Saudi Arabia’s Security Council Gamble

Saudi Arabia's Security Council Gamble

By Jessica Sun. 

In an unprecedented move last Friday, Saudi Arabia announced that it had decided to reject its seat on the United Nations Security Council after winning Council membership for the first time on Thursday.  In the official statement from the Saudi Foreign Ministry, Riyadh blamed the “manner, the mechanisms of action and double standards existing in the Security Council” for a failure to “perform its duties and assum[e] its responsibilities towards preserving international peace and security as required, leading to the continued disruption of peace and security, the expansion of the injustices against the peoples, the violation of rights and the spread of conflicts and wars around the world.”  While the international community scrutinizes Saudi Arabia’s motives for rejecting the Security Council, Turtle Bay now faces a new dilemma, what to do with the Saudi seat; there is no protocol for this situation because no country has ever rejected an appointment to the Council.

Saudi Arabia has continued to voice frustration with the failure of the Security Council to take action in Syria while the Assad regime has “kill[ed] and burn[ed] its people with chemical weapons, while the world stands idly, without applying deterrent sanctions against the Damascus regime.”  This was cited as a major reason for turning down the SC seat, as well as disappointment with a lack of progress towards an Israeli-Palestinian peace and failure to contain Iranian nuclear ambitions as primary motivations for its decision.  In its statement, the Saudi Foreign Ministry apologized for not accepting membership in the SC but claimed that it had a responsibility to its people, as well as all Arab and Islamic nations, to not accept the seat until “the Council is reformed and enabled, effectively and practically, to carry out its duties and responsibilities in maintaining international peace and security.”

It appeared Friday that the rapid about face from the Foreign Ministry shocked even Saudi diplomats. The election to the seat was the culmination of two years of lobbying and diplomats in New York were still celebrating their achievement. The move seems to be a reversion to an older style of Saudi diplomacy. Riyadh traditionally works more behind the scenes and had previously believed that seeking a SC seat would hamper their discrete diplomatic style.  Until recently, however, the Saudis had been taking a greater leadership role in the Middle East to stand up to what they perceived as the growing influence of Iran, its arch rival in the region. Allegedly, the decision to ultimately reject Security Council membership was made after an ongoing internal debate over the usefulness of the SC seat. King Abdullah has decried the continuing use of veto power in the Council by Russia and China to block major international action in Syria and has been equally frustrated with President Obama’s decision to not pursue airstrikes against the regime following evidence of the use of chemical weapons.  Beyond Saudi concerns in Syria, the move may be indicative of a shift in Saudi Arabia’s strategic calculus regarding how it seeks to wield its international influence.  It appears Riyadh needs to strike a balance between its traditional style of backroom diplomacy and outspoken criticism in arenas in which it can make a significant impact.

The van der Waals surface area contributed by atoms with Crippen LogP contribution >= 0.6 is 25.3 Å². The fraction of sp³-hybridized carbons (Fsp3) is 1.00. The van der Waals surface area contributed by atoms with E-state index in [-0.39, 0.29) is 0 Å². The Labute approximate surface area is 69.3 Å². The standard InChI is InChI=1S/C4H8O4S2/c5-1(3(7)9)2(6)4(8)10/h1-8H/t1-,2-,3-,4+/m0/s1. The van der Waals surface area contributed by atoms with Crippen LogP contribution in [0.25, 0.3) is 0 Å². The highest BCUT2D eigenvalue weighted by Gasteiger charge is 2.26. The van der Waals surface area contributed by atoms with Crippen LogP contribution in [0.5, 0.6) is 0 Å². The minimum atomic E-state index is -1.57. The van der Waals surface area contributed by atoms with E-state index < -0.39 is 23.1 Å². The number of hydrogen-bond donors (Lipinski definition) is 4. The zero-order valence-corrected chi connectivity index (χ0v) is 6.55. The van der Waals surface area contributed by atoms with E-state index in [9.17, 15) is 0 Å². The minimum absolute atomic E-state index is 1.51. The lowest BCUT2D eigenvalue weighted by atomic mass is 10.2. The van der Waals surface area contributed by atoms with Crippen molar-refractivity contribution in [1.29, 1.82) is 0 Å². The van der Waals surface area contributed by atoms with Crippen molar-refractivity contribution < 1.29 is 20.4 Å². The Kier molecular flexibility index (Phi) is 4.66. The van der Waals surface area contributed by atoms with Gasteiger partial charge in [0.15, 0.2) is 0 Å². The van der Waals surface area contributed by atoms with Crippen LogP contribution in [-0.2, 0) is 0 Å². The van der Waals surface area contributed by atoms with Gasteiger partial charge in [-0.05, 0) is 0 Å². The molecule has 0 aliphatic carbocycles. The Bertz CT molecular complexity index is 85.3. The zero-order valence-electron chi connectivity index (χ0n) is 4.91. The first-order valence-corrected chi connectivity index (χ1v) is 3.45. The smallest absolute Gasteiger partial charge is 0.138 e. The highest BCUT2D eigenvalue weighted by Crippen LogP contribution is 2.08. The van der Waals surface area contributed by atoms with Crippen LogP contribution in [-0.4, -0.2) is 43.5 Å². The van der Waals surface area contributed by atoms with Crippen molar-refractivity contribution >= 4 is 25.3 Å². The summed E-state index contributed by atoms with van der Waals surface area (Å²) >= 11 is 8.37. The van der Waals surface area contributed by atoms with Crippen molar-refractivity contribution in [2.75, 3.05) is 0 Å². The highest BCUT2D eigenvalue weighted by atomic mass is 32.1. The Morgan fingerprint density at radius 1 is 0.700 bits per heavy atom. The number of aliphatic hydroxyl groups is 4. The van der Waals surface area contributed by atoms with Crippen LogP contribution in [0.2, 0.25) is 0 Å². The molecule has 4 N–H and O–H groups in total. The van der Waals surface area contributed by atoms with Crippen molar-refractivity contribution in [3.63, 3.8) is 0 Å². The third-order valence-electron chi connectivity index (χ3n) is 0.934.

The Security Council’s permanent members have predictably reacted negatively to the Saudi decision.  Russia expressed surprise and criticized Riyadh, saying, “the kingdom’s arguments arouse bewilderment and the criticism of the U.N. Security Council in the context of the Syria conflict is particularly strange.”  The United States has attempted to convince Saudi Arabia to change its mind.  Secretary of State Kerry has scheduled a meeting with the Saudi Foreign Minister to discuss the benefits to Saudi foreign policy objectives inherent in Security Council membership.  However, Egypt and many of Saudi Arabia’s Gulf allies have applauded its decision to not sit on the Security Council.  Supporters like Kuwait see the move as a brave political statement and the United Arab Emirates has said that Saudi Arabia’s decision will push the Security Council to change what it sees as an attitude that marginalizes Arab countries.  Overall, the response from the Middle East has been supportive and the Gulf Coast states are hoping that the Security Council will now be shaken out of complacency and take a more active role in particularly the Syrian conflict.